Game 1 Monday June 12
Italy 2 Ivory Coast 0

Ernst Blofeld, Berlin, Germany

I watched this game in Berlin, on an outdoor screen with giant fake antennae, at a squat type place on the river Spree. I wasn’t the lone Italy fan, but I was outnumbered by others hoping for an African team to do well. I hoped for the same, just not in this game. This game was important because it was here, even in the pre-game build-up, where I realized that I truly was an Italy supporter. More than EURO 2004 when I lived in Holland and sorta cheered for Holland, more than prior to the beginning of the World Cup, when I was casually tossing my support around. I realized here and now, in their first game, that I wasn’t cheering for Italy just out of a geograpghic imperative, I was cheering for them because I supported the team. I wanted them to win with my heart. I tried to stay detached because the less I invested in one team, the more I could enjoy the tournament as a whole. However, this game taught me that I could still do all those things, but like it or not, I was an Italy tifoso.

Game 2
Italy 1 USA 1

Tiber Island
Rome Italy

This game was the worst game of the World Cup. From all the smacktalk with Americans, the face tattoos and Italian T-shirts to the plan to watch the game on Tiber Island, in the heart of Rome, I maybe should’ve smelled trouble. But I didn’t. And Chiara and I left full of excitement in our hearts and returned bitter and frustrated. The jackass Americans could call this their best international result ever, for Italy in general, and Daniele “Elbow Smasher” De Rossi in particular. This was a black mark.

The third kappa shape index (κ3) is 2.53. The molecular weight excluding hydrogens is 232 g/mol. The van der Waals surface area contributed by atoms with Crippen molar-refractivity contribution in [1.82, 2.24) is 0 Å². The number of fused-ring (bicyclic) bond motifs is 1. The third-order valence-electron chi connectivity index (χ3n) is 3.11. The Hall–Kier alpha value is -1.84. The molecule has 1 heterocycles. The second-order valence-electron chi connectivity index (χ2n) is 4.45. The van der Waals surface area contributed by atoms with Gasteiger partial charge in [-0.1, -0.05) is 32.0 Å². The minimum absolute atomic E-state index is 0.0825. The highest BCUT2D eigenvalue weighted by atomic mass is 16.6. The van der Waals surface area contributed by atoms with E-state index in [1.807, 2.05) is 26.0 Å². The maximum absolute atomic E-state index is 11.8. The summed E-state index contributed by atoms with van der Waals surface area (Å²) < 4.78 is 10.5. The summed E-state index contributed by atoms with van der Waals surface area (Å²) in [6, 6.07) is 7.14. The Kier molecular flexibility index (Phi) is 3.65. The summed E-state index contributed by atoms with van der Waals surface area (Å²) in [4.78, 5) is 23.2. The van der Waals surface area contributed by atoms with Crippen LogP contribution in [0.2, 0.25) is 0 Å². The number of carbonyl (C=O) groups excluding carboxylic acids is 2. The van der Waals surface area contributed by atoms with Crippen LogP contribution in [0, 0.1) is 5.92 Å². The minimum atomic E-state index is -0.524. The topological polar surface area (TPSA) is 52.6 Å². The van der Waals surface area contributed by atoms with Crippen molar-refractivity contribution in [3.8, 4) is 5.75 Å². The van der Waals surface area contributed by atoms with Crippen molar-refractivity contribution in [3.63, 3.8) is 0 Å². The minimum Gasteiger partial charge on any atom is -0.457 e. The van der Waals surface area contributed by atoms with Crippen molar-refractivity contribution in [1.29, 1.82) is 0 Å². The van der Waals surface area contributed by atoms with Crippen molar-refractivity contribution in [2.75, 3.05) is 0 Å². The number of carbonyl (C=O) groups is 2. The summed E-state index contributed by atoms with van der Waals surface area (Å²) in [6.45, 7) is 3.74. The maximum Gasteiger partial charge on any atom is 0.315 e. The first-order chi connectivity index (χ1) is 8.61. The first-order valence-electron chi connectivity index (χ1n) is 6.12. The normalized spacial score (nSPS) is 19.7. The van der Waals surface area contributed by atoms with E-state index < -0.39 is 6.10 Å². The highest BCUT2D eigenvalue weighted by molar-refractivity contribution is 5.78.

From it’s early promise, thigs went downhill quickly. Chiara and I managed to make it to the Tiber Island and get into the Cinema on the Tiber where they were showing the game. It was crowded outside around the door, but once we got beyond the barrier into the outdoor theatre there was plenty of space.

Eventually it became clear that that was the case because they were not intending to let anymore people in than their were seats. This means hundreds of people got screwed out a (beautiful) place to watch the game, whilst we shifted uncomfortably in an embarssment of riches. The dickheads who run the joint even went so far as to eject 4 or 5 teenagers form the premises. Their crime? Finding themselves a seat along the railings and watching the first 5 minutes of the game. How is it that this country can be the most crowded and rulefree country I’ve ever been to, with a lack of a modicum of personal space, yet suddenly get uptight for the one thing they should really cut loose for?

And then, the ugliest game of football I’ve ever seen unfolded before our eyes. It was as brutal as it was disappointing, and it was both in spades. Enough said.

Game 3
Italy 3 Czech Repoublic 0

Druid’s Rock Irish Bar
Rome Italy

I wanted to watch this game at Centro Sociale (squat) Angelo Mai downtown. When I got there there were some workfriends also keen to watch the game, but no outdoor screen. Because of the afternoon timing of the game the sun would wash out any images on the outdoor screen. Luckily we made our way to Druid’s Rock, an Irish Bar near Santa Maria Maggiore with the fantastic habit of playing a chorus of Queen’s “We Will Rock You” whenever a goal is scored. And, as the USA lost to Ghana on a couple of the TV screens, Italy pounded on the Czech Republic on the other. The place was crazy crowded with fans of each and every team jammed cheek to jowl. Afterwards there was dancing, and singing, or hanging your Uncle Sam hatted head, while a Ghanese jig was danced right around you.